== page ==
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Latitude: 55.6024 / 55°36'8"N
Longitude: -4.5082 / 4°30'29"W
OS Eastings: 242075
OS Northings: 637159
OS Grid: NS420371
Mapcode National: GBR 3G.N273
Mapcode Global: WH3Q9.QGD0
Plus Code: 9C7QJF2R+WP
Entry Name: Auchenheath, 90 Dundonald Road, Kilmarnock
Listing Name: 90 Dundonald Road, Auchenheath Including Boundary Wall and Gatepiers
Listing Date: 1 August 2002
Source: Historic Scotland
Source ID: 396182
Historic Scotland Designation Reference: LB48719
Building Class: Cultural
County: East Ayrshire
Electoral Ward: Kilmarnock West and Crosshouse
Traditional County: Ayrshire
James Hay, 1909. 2-storey with partial attic and cellar, irregularly massed Arts and Crafts house on corner plot. Harled and painted ground floor; polished ashlar dressings, ground floor bay windows and stair turret; red tile hung 1st floor with pain tiles to lower section and fish-scale detail above. Overhanging eaves with bargeboards to gables.
NW (PRINCIPAL) ELEVATION: essentially 4-bay L-plan with full-height tower in re-entrant angle. To 3rd bay, 3 stone steps leading to entrance door, surround with rusticated long and short quoins and projecting arched canopy, small narrow window to left; tripartite window above to 1st floor. To 4th bay, part of a 5-light projecting bow window encompassing corner of building; to 1st floor, single window. Projecting, gabled 2nd bay, 5-light canted stone bay window to ground floor; tripartite window to 1st floor; stone tower in re-entrant angle to right with narrow window at each floor. To 1st bay, single window with sloped eaves at 1st floor.
SW ELEVATION: essentially 3-bay. To centre: open fronted verandah, overhanging roof held on pair of painted stone columns, central door leading to hall, side light flanking; to 1st floor tripartite with inset balcony with painted turned railing. To left: part of a 5-light projecting bow window encompassing left corner of building with window adjacent; tripartite window to 1st floor, small window to gable head. To right: projecting rectangular bay window with 4-lights to front at both floors; to left return, paired lights to ground floor overlooking verandah, blind to 1st floor; to right return, paired windows to both floors.
SE ELEVATION: later single storey conservatory to ground floor left, replacing gabled glass conservatory; tripartite window to right. To 1st floor, tripartite window to right, smaller window to centre.
NE ELEVATION: to right of elevation: gabled end, central door with narrow window to flanks; to 1st floor gable, pair of plain windows. To left return, steps leading to rear door, small window to right flank, bipartite window to left flank, smaller paired cellar windows below; to 1st floor, window with smaller window to left. To left of elevation: pair of windows to ground floor left and centre, full height stack between; further hall window to right; to 1st floor, small window to right of stack; large bipartite staircase window to right.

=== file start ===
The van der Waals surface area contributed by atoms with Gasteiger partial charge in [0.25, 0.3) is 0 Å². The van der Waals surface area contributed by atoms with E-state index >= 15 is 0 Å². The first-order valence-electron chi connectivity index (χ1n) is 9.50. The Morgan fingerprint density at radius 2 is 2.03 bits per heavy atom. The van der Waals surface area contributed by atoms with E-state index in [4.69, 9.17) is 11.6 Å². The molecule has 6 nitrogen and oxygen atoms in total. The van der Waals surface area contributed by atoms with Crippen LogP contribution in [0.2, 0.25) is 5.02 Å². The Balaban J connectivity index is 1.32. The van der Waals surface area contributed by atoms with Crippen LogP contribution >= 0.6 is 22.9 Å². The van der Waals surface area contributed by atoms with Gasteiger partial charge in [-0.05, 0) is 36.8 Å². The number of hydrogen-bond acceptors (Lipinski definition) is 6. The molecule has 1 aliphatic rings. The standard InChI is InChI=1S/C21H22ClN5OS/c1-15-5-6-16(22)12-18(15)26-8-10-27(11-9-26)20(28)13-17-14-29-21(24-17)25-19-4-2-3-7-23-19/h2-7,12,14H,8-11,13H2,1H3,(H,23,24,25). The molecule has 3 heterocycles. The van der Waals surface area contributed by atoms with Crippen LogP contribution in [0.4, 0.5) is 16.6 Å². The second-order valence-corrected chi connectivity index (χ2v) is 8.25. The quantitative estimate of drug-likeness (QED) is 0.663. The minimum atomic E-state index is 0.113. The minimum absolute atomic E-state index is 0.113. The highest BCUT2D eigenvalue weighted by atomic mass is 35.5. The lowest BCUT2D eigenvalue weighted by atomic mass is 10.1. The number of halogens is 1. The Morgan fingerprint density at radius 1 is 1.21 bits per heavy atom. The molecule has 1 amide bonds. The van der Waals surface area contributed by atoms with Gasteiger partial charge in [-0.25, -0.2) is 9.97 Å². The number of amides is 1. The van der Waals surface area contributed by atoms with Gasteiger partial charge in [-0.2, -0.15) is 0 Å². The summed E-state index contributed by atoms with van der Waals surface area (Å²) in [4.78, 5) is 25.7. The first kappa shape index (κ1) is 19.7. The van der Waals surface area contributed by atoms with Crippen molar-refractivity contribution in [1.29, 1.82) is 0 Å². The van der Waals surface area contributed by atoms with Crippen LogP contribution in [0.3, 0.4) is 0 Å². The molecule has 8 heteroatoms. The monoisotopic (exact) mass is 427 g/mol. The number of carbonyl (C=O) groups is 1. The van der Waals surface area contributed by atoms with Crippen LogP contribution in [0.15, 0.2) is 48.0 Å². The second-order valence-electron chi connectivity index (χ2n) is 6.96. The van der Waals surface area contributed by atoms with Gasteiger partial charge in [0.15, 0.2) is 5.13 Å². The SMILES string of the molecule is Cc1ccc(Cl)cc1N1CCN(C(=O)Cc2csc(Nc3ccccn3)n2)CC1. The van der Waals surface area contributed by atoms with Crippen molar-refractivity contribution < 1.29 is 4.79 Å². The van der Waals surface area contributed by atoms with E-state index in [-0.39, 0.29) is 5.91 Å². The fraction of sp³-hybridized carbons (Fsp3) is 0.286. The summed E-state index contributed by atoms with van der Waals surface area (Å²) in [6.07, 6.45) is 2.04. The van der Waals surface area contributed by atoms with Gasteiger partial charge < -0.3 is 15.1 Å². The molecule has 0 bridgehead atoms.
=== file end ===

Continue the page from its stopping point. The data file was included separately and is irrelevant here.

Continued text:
Timber sash and case windows to ground floor with 6-pane upper sashes and plate glass lower sashes. Replacement multi-paned casement window to principal elevations of 1st floor. Piended red tiled roof with matching terracotta ridge tiles and overhanging eaves. Plain timber barge boards with angle and purlin finials. Painted cast-iron rainwater goods, downpipes partially concealed in tower / bay windows angles. Various harled and painted stacks with plain stone copes and terracotta cans; some stacks to roofline, full height adjoined stack to NE elevation.
INTERIOR: timber panelling to entrance hall, half-landing and landing; timber-panelled doors to most rooms. Some fireplaces remain. Plaster cornicing to principal rooms.
BOUNDARY WALL & GATEPIERS: harled and white washed boundary wall with widely spaced raised rectangular sections; moulded and channelled concrete copes to all. Pair of taller harled and white washed gate piers to W angle of wall, painted decorative squared shields to outer face, flat moulded and channelled concrete caps surmounting; matching stepped wing wall flanking; much later replacement wrought-iron gates.
The design of this house is by James Hay, an Edinburgh born and trained architect. He made his way to Kilmarnock in 1896 to become the assistant of Gabriel Andrew, a well-known and prolific local architect. Hay set up his own practice in 1898 at 9 John Dickie Street, although he is not listed in the local directories until 1901. Elements of his work still show the influence of Gabriel Andrew. The shaped boundary wall here is similar to that at Evelyn Villas in Holehouse Road; both men also use the rectangular and arched bay window with stone transoms and mullions. At the time No.90 was designed, Hay was much in demand for building large Arts and Crafts houses with vernacular details. The most popular location for these houses was in Southwood, Troon where many wealthy Edwardians commissioned homes. Hay was responsible for at least 3 of the houses, still there today. This house was fairly grand with a rural aspect when it was built for Andrew Ross. The ground floor contained a vestibule, a cloakroom and w.c in the tower; a den; a panelled hall leading to the verandah; a dining room; a drawing room; a kitchen with a pantry and scullery leading off it; a lobby with store cupboard; a sewing room and a parlour. A large timber staircase led upstairs. The upper floor had 6 bedrooms, a servants' bedroom, a bathroom, a separate wc off a large landing. After many years in business on his own, the firm became James Hay and Partners; he then went into partnership with Gabriel Steel in Kilmarnock and the firm survived well into the 20th century. Listed as a good example of a now urban private house by James Hay.
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